As Physicists we have done our jobs and explained the facts of the situation. The weather can be held responsible for the ball pressures. We can no longer accept the label that it is “probable” the Patriots cheated “unless some other unforeseen conditions are found” as given by the Wells Report. A least a couple of unforeseen conditions for the Wells Report has been found, and there is nothing more to be said.
Beyond the Physics
From here it should be simple. However, it is not. People have moved beyond the consideration of physics. It has long become a struggle between public opinion, an atmosphere of suspicion promoted by the NFL leadership, people and press who have staked their reputations on the guilt or innocence of Tom Brady, and just a bone weary public who doesn’t want to hear any more. Despite the truth of the science, what matters now is the perception of truth held by the football commissioner who has placed himself in the uncomfortable position of being judge, jury, and executioner despite his own lack of knowledge of science. And he has his own personal stake in the outcome. He has accepted the Wells report as gospel truth and has already acted on it, without protecting himself or the NFL with an independent process for verifying the report, or even appealing its validity. Even though an apology is called for, he himself would look foolish coming forward with it now.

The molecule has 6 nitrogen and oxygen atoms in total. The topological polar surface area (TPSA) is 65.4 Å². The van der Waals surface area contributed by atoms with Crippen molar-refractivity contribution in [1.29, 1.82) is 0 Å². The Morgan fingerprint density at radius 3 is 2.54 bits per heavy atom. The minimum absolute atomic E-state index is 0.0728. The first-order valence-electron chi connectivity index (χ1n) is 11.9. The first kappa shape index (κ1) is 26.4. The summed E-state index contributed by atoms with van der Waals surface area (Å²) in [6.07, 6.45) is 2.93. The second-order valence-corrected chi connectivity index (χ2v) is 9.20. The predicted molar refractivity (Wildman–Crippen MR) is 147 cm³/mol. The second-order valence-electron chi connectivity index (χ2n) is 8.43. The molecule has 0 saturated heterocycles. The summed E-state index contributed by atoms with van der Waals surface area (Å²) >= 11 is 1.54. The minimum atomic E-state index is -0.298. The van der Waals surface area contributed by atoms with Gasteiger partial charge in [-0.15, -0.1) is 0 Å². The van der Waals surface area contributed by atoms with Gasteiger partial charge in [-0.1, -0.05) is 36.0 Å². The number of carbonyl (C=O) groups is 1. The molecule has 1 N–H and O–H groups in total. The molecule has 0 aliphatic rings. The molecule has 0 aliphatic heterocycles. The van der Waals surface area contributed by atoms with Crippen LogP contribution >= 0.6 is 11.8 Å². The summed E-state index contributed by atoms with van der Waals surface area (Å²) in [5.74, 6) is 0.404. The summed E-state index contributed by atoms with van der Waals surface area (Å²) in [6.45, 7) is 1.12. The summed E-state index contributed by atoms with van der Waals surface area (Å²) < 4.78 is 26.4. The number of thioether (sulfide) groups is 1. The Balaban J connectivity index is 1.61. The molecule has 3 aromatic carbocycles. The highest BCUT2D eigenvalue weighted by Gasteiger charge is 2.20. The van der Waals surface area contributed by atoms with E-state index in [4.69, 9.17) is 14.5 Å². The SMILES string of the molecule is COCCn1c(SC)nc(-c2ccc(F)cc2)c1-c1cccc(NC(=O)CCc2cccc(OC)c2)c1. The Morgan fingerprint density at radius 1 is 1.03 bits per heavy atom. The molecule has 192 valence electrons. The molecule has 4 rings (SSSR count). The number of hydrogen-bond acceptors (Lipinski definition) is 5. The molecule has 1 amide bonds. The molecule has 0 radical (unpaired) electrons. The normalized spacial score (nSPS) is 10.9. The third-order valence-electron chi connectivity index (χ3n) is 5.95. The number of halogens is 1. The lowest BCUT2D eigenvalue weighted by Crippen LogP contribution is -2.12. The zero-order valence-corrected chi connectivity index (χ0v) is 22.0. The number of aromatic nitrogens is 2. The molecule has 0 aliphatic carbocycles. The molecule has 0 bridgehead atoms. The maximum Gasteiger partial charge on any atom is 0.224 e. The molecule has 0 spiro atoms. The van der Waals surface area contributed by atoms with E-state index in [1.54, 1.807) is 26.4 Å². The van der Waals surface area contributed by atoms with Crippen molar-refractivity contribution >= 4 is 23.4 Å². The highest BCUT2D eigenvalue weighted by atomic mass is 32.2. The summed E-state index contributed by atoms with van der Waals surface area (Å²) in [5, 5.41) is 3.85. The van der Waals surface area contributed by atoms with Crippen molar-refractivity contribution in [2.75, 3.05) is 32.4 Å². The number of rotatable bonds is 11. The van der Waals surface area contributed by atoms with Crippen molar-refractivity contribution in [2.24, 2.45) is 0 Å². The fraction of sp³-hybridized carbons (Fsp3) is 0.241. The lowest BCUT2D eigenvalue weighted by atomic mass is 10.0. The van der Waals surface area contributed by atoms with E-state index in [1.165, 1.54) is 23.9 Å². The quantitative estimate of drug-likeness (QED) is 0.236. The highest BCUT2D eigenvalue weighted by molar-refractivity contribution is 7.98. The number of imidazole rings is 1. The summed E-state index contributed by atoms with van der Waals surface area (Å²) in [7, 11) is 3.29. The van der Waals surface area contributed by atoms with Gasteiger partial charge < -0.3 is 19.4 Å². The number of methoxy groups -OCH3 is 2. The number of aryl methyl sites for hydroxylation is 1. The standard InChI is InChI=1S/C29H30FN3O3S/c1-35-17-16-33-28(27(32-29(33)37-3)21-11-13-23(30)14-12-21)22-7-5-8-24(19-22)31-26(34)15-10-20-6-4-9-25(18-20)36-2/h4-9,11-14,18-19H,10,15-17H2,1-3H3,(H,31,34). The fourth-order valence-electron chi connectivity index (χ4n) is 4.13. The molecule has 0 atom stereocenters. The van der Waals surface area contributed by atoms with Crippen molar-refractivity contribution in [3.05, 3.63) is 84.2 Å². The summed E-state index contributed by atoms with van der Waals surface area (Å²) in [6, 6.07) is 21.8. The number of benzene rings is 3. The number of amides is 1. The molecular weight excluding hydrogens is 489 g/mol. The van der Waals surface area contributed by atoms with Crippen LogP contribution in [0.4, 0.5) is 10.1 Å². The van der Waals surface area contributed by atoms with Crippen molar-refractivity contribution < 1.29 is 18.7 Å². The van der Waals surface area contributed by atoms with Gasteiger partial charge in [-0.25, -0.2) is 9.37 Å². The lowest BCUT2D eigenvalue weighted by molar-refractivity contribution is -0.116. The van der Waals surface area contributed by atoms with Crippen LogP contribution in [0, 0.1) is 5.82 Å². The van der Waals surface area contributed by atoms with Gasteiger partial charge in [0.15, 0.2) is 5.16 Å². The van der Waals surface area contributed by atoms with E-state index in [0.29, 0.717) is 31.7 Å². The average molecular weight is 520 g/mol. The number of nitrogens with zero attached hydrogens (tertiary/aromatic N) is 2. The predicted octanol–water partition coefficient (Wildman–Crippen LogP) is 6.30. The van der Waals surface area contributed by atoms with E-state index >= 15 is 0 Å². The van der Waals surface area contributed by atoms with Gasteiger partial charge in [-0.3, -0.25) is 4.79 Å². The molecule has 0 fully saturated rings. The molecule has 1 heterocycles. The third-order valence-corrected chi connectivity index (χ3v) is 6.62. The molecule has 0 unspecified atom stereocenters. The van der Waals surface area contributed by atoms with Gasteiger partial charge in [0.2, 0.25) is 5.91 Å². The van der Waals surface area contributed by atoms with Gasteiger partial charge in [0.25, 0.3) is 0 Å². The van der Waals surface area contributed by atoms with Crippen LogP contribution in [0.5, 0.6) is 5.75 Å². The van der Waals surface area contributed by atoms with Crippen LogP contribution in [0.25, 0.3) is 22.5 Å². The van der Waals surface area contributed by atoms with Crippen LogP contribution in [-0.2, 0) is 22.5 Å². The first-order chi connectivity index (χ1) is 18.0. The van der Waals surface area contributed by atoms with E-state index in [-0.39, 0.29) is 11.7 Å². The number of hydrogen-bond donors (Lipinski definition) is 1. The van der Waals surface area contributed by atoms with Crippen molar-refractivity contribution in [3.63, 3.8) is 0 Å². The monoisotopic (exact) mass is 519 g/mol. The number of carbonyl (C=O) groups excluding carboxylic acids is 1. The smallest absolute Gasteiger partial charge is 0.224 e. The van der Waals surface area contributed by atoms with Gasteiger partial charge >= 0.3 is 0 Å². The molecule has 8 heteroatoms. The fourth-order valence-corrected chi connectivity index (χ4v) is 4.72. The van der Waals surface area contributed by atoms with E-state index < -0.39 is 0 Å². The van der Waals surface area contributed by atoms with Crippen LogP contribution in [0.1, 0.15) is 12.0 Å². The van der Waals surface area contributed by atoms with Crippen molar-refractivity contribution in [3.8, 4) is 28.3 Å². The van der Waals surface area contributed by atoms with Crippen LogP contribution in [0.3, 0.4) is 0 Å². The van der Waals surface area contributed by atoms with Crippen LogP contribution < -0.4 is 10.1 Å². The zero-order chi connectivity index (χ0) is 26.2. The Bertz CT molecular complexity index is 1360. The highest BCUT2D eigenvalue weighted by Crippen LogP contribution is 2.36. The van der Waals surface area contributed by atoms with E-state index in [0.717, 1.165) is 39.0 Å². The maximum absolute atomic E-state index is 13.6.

There is one other fact about Physics which may ultimately carry the day. It doesn’t change. It can and will repeat itself.
It is a problem for the NFL that this scenario (the set of weather conditions — frigid temperatures leading up to a relatively warm 50 degree rainy afternoon) may repeat itself next year at some other field, and for a different set of football teams. If someone on one of the teams complains about football pressures, and they are measured more carefully at halftime, will the same punishments be imposed as were done this time — maybe to both teams?